22 March 2013

Celebrating Nauruz at the Baiterek and Pyramid in Astana

Following the school celebrations and the start of the holiday we have been enjoying the Nauruz (New Year) celebrations around the city.  Yesterday we took a walk with friends along the Ishim River to have lunch at one of our favourite cafes.  After a few hours at home we then walked around the corner to the Baiterek to enjoy the light show that has been put on there for Nauruz.

Astana Baiterek
The Baiterek, Astana
The Baiterek is a national monument in the center of Nurzhol Boulevard – the axis of the new city.  It represents a poplar tree in which Samruk, a magic bird, laid an egg.  You enter the structure underground where there is a souvenir shop, a ticket booth and a small aquatic display.  Tickets are not expensive – 500 tenge (about £2) and children below the age of five go free.  Two fast lifts take visitors up into the egg at the top of the tree to floor 97m above ground level.  This number is significant because 1997 was the year Astana became the capital city of Kazakhstan.  The observation deck has a 360 degree view of Astana and is the best place for new visitors to come to get their bearings.  There is a café on this level which serves soft drinks, beer and ice-cream. We come up here regularly to enjoy a pre dinner drink and watch the sun go down behind the Khan Shatyr.  The staff here know us well and are always friendly and welcoming.  On this visit our children were given a bar of 'Kazakhstan' chocolate as a gift to celebrate the New Year.

'USSR' Russian Icecream at the Baiterek
A flight of steps bring visitors up to the top floor where there is a wooden sculpture commemorating the Congress of leaders of the World and Traditional Religions which is held in Astana on a regular basis.  Next to this there is a plaque with a handprint of President Nazarbaev – the first president of independent Kazakhstan.  Visitors are invited to put their hand into the handprint and make a wish. This is particularly busy in the summer months when tours of visitors from all over Kazakhstan come to see and enjoy the capital.

Visitors in the Baiterek
Visitors make a wish by placing their hand in the handprint of the President.
In the last week the park around the Baiterek has been surrounded by tall pillars with lights on top and along the side.  In the evening the Baiterek is lit up with the lights which change colour and pattern in time to music.  The show is a repeating loop of tracks and patterns.  I am not usually a fan of these types of shows because the music is typically over-loud and very intrusive but this was very well done indeed.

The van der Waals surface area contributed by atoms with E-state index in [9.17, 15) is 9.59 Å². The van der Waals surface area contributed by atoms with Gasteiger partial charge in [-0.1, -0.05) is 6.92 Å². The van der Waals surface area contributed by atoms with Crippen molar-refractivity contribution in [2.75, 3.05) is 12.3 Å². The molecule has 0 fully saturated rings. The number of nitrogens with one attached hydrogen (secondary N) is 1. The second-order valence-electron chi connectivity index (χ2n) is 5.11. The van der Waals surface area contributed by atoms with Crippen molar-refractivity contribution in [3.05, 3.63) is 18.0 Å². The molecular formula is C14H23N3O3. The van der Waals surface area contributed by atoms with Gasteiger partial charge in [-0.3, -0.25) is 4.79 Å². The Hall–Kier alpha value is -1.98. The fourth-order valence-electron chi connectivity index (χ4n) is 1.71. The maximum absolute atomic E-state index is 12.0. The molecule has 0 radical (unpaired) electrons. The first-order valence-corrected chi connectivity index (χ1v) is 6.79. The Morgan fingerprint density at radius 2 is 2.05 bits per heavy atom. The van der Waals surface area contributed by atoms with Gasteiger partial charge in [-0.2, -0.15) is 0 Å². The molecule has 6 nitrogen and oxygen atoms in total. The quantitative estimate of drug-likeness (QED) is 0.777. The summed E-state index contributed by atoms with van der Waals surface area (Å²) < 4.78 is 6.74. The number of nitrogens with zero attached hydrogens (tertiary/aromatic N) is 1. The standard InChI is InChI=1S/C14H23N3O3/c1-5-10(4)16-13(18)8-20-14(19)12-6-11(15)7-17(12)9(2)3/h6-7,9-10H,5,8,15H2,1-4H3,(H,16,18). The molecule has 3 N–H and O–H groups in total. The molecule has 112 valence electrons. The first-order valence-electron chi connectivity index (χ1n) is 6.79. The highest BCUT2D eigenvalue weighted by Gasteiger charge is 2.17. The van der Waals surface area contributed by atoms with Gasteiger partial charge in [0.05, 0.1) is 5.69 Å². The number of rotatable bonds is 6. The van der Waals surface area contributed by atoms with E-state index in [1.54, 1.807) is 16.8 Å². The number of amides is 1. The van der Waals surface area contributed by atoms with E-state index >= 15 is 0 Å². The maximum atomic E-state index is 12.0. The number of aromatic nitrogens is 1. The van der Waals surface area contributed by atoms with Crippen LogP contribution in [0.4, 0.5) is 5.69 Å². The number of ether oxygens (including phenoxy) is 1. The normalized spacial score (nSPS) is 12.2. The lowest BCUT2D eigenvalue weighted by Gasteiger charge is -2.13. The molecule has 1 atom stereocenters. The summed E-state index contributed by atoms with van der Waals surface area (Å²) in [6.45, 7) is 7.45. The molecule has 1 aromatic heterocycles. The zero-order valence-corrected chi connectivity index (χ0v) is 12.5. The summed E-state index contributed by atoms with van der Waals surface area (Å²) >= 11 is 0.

We arrived a little early so we decided to go up to the top of the Baiterek.  We let the children make a new year’s wish before going to the café to enjoy a drink while watching the sunset behind the Khan Shatyr.  When the show started we took the lift back down to enjoy the display. 

Baiterek Sunset
Astana Sunset
Baiterek Lightshow
Baiterek Lightshow
Baiterek Astana
Baiterek Lightshow

All last week we have not been able to drive in front of the Pyramid Palace , our usual route to school as the road has been closed off with preparations for the Nauruz fair.  A number of stages and Yurts had been constructed to house displays and produce from eight different regions of Kazakhstan – Akmola (our local region), Kostany, Almaty, North and South Kazakhstan, Pavlodar, Kyzlorda and Karaganda. 

Pyramid of Peace and Reconciliation Astana
The Pyramid and roads being prepared for the Nauruz fair.
We had arranged to meet up with some friends who live close by and walk over to the fair.  Unfortunately the weather took a turn for the worse today and it was bitterly cold (think midwinter levels of cold in most other places).  Everybody looked to have been caught out – all the Shubas  (furs) and down coats have been put away because of the recent warm spell and most people were wearing woollen spring/autumn coats.

Nauruz Fair Astana
Nauruz Fair -Astana
We stayed for a while to watch some wrestling – we were lucky enough to catch a bout in which one of the national team members was competing (it was very short and extremely decisive) but it was too cold to stay and watch the displays much longer as the children were starting to shiver and even the adults were getting numb fingers.  The fair itself was a little bit of a let down.  We were expecting artisanal products, beautifully arrayed but the regional tents held nothing more than could be bought in a supermarket, all piled rather inelegantly on the tables.